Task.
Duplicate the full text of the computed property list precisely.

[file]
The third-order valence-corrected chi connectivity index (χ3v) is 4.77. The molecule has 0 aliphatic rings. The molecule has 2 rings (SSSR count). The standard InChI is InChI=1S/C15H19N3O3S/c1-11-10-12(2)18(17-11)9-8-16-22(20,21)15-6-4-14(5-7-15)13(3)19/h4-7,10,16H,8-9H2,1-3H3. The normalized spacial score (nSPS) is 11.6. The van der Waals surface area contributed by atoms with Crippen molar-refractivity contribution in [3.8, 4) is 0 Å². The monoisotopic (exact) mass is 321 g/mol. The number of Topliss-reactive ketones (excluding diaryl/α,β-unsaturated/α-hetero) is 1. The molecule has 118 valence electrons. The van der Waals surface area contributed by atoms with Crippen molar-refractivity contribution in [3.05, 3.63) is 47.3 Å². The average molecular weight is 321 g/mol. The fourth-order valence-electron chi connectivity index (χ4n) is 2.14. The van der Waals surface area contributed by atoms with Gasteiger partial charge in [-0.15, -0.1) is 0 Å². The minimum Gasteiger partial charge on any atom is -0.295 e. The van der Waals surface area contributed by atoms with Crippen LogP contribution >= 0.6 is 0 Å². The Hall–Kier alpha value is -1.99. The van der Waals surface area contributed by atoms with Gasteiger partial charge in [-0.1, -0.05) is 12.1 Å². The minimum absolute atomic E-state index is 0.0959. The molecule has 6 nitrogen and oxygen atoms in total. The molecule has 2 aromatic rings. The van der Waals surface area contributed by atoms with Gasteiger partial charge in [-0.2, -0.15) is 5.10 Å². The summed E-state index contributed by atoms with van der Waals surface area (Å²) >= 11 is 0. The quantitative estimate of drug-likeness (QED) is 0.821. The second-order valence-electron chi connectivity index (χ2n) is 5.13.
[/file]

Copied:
The third-order valence-corrected chi connectivity index (χ3v) is 4.77. The molecule has 0 aliphatic rings. The molecule has 2 rings (SSSR count). The standard InChI is InChI=1S/C15H19N3O3S/c1-11-10-12(2)18(17-11)9-8-16-22(20,21)15-6-4-14(5-7-15)13(3)19/h4-7,10,16H,8-9H2,1-3H3. The normalized spacial score (nSPS) is 11.6. The van der Waals surface area contributed by atoms with Crippen molar-refractivity contribution in [3.8, 4) is 0 Å². The monoisotopic (exact) mass is 321 g/mol. The number of Topliss-reactive ketones (excluding diaryl/α,β-unsaturated/α-hetero) is 1. The molecule has 118 valence electrons. The van der Waals surface area contributed by atoms with Crippen molar-refractivity contribution in [3.05, 3.63) is 47.3 Å². The average molecular weight is 321 g/mol. The fourth-order valence-electron chi connectivity index (χ4n) is 2.14. The van der Waals surface area contributed by atoms with Gasteiger partial charge in [-0.15, -0.1) is 0 Å². The minimum Gasteiger partial charge on any atom is -0.295 e. The van der Waals surface area contributed by atoms with Crippen LogP contribution >= 0.6 is 0 Å². The Hall–Kier alpha value is -1.99. The van der Waals surface area contributed by atoms with Gasteiger partial charge in [-0.1, -0.05) is 12.1 Å². The minimum absolute atomic E-state index is 0.0959. The molecule has 6 nitrogen and oxygen atoms in total. The molecule has 2 aromatic rings. The van der Waals surface area contributed by atoms with Gasteiger partial charge in [-0.2, -0.15) is 5.10 Å². The summed E-state index contributed by atoms with van der Waals surface area (Å²) >= 11 is 0. The quantitative estimate of drug-likeness (QED) is 0.821. The second-order valence-electron chi connectivity index (χ2n) is 5.13.